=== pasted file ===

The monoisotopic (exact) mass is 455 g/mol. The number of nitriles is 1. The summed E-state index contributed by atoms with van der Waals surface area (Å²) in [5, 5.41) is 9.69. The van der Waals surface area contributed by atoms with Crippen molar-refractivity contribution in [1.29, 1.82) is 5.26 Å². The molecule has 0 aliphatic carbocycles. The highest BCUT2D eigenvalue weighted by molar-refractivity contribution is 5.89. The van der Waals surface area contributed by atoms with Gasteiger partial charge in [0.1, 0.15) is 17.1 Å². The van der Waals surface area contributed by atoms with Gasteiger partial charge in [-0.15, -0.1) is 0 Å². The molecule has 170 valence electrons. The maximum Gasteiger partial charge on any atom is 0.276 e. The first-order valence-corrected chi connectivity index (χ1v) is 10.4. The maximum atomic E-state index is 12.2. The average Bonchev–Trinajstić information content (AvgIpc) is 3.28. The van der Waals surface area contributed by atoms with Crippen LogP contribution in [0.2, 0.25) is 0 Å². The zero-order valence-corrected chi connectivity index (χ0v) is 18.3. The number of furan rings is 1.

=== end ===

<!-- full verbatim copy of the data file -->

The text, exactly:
The monoisotopic (exact) mass is 455 g/mol. The number of nitriles is 1. The summed E-state index contributed by atoms with van der Waals surface area (Å²) in [5, 5.41) is 9.69. The van der Waals surface area contributed by atoms with Crippen molar-refractivity contribution in [1.29, 1.82) is 5.26 Å². The molecule has 0 aliphatic carbocycles. The highest BCUT2D eigenvalue weighted by molar-refractivity contribution is 5.89. The van der Waals surface area contributed by atoms with Gasteiger partial charge in [0.1, 0.15) is 17.1 Å². The van der Waals surface area contributed by atoms with Gasteiger partial charge in [-0.15, -0.1) is 0 Å². The molecule has 170 valence electrons. The maximum Gasteiger partial charge on any atom is 0.276 e. The first-order valence-corrected chi connectivity index (χ1v) is 10.4. The maximum atomic E-state index is 12.2. The average Bonchev–Trinajstić information content (AvgIpc) is 3.28. The van der Waals surface area contributed by atoms with Crippen LogP contribution in [0.2, 0.25) is 0 Å². The zero-order valence-corrected chi connectivity index (χ0v) is 18.3. The number of furan rings is 1.